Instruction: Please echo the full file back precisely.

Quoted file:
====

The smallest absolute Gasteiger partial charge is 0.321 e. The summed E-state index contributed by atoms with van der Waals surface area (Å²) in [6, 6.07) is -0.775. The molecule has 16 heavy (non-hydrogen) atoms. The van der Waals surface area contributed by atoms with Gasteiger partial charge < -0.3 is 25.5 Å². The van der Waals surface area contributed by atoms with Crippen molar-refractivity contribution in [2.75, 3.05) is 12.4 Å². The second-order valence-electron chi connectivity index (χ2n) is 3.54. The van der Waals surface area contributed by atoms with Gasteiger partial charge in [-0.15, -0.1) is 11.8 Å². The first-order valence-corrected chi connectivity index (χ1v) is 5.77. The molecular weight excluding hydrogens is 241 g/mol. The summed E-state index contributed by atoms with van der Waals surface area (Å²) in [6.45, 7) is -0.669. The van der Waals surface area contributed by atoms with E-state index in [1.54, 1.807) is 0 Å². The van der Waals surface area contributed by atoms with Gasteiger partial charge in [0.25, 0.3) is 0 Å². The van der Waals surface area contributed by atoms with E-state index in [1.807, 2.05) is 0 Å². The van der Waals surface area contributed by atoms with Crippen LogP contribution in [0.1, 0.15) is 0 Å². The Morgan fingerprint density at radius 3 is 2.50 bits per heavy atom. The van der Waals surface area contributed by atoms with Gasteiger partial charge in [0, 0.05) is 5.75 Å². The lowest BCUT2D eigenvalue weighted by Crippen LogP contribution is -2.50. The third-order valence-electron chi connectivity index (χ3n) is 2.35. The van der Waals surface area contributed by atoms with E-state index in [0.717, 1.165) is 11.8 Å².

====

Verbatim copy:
The smallest absolute Gasteiger partial charge is 0.321 e. The summed E-state index contributed by atoms with van der Waals surface area (Å²) in [6, 6.07) is -0.775. The molecule has 16 heavy (non-hydrogen) atoms. The van der Waals surface area contributed by atoms with Gasteiger partial charge < -0.3 is 25.5 Å². The van der Waals surface area contributed by atoms with Crippen molar-refractivity contribution in [2.75, 3.05) is 12.4 Å². The second-order valence-electron chi connectivity index (χ2n) is 3.54. The van der Waals surface area contributed by atoms with Gasteiger partial charge in [-0.15, -0.1) is 11.8 Å². The first-order valence-corrected chi connectivity index (χ1v) is 5.77. The molecular weight excluding hydrogens is 241 g/mol. The summed E-state index contributed by atoms with van der Waals surface area (Å²) in [6.45, 7) is -0.669. The van der Waals surface area contributed by atoms with E-state index in [1.54, 1.807) is 0 Å². The van der Waals surface area contributed by atoms with Gasteiger partial charge in [0.25, 0.3) is 0 Å². The van der Waals surface area contributed by atoms with E-state index in [1.807, 2.05) is 0 Å². The van der Waals surface area contributed by atoms with Crippen LogP contribution in [0.1, 0.15) is 0 Å². The Morgan fingerprint density at radius 3 is 2.50 bits per heavy atom. The van der Waals surface area contributed by atoms with Gasteiger partial charge in [0, 0.05) is 5.75 Å². The lowest BCUT2D eigenvalue weighted by Crippen LogP contribution is -2.50. The third-order valence-electron chi connectivity index (χ3n) is 2.35. The van der Waals surface area contributed by atoms with E-state index in [0.717, 1.165) is 11.8 Å².